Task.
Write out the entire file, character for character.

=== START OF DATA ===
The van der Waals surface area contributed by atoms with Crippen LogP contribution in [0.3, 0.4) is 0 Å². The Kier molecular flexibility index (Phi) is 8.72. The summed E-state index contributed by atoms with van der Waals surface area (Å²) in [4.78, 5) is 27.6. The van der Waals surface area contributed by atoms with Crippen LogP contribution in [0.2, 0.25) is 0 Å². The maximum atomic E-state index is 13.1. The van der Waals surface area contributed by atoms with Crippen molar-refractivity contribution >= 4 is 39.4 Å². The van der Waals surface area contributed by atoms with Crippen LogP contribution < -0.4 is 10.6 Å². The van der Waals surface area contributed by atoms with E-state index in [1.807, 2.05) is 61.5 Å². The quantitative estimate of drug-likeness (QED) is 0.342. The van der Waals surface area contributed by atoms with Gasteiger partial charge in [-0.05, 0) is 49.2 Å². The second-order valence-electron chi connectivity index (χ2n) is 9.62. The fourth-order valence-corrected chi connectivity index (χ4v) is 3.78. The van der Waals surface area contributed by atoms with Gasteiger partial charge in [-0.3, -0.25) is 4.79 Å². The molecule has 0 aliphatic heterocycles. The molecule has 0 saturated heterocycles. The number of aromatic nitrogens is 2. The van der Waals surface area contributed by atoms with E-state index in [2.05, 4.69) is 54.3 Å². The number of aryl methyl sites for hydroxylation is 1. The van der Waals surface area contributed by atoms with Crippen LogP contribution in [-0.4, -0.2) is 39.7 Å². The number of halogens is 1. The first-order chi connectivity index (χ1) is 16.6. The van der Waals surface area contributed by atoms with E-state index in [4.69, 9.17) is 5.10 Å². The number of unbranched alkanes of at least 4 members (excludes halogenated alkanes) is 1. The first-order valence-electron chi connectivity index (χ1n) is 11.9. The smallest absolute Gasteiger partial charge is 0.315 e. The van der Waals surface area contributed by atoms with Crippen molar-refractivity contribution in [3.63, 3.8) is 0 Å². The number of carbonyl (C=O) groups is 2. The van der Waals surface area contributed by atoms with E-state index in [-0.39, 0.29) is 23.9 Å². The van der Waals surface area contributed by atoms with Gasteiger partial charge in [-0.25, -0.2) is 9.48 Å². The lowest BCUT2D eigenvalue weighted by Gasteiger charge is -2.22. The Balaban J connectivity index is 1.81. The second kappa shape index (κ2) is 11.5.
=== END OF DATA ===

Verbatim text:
The van der Waals surface area contributed by atoms with Crippen LogP contribution in [0.3, 0.4) is 0 Å². The Kier molecular flexibility index (Phi) is 8.72. The summed E-state index contributed by atoms with van der Waals surface area (Å²) in [4.78, 5) is 27.6. The van der Waals surface area contributed by atoms with Crippen LogP contribution in [0.2, 0.25) is 0 Å². The maximum atomic E-state index is 13.1. The van der Waals surface area contributed by atoms with Crippen molar-refractivity contribution >= 4 is 39.4 Å². The van der Waals surface area contributed by atoms with Crippen LogP contribution < -0.4 is 10.6 Å². The van der Waals surface area contributed by atoms with E-state index in [1.807, 2.05) is 61.5 Å². The quantitative estimate of drug-likeness (QED) is 0.342. The van der Waals surface area contributed by atoms with Gasteiger partial charge in [-0.05, 0) is 49.2 Å². The second-order valence-electron chi connectivity index (χ2n) is 9.62. The fourth-order valence-corrected chi connectivity index (χ4v) is 3.78. The van der Waals surface area contributed by atoms with Gasteiger partial charge in [-0.3, -0.25) is 4.79 Å². The molecule has 0 aliphatic heterocycles. The molecule has 0 saturated heterocycles. The number of aromatic nitrogens is 2. The van der Waals surface area contributed by atoms with E-state index in [2.05, 4.69) is 54.3 Å². The number of aryl methyl sites for hydroxylation is 1. The van der Waals surface area contributed by atoms with Crippen LogP contribution in [-0.4, -0.2) is 39.7 Å². The number of halogens is 1. The first-order chi connectivity index (χ1) is 16.6. The van der Waals surface area contributed by atoms with E-state index in [4.69, 9.17) is 5.10 Å². The number of unbranched alkanes of at least 4 members (excludes halogenated alkanes) is 1. The first-order valence-electron chi connectivity index (χ1n) is 11.9. The smallest absolute Gasteiger partial charge is 0.315 e. The van der Waals surface area contributed by atoms with Crippen molar-refractivity contribution in [3.63, 3.8) is 0 Å². The number of carbonyl (C=O) groups is 2. The van der Waals surface area contributed by atoms with E-state index in [-0.39, 0.29) is 23.9 Å². The van der Waals surface area contributed by atoms with Gasteiger partial charge in [-0.25, -0.2) is 9.48 Å². The lowest BCUT2D eigenvalue weighted by Gasteiger charge is -2.22. The Balaban J connectivity index is 1.81. The second kappa shape index (κ2) is 11.5.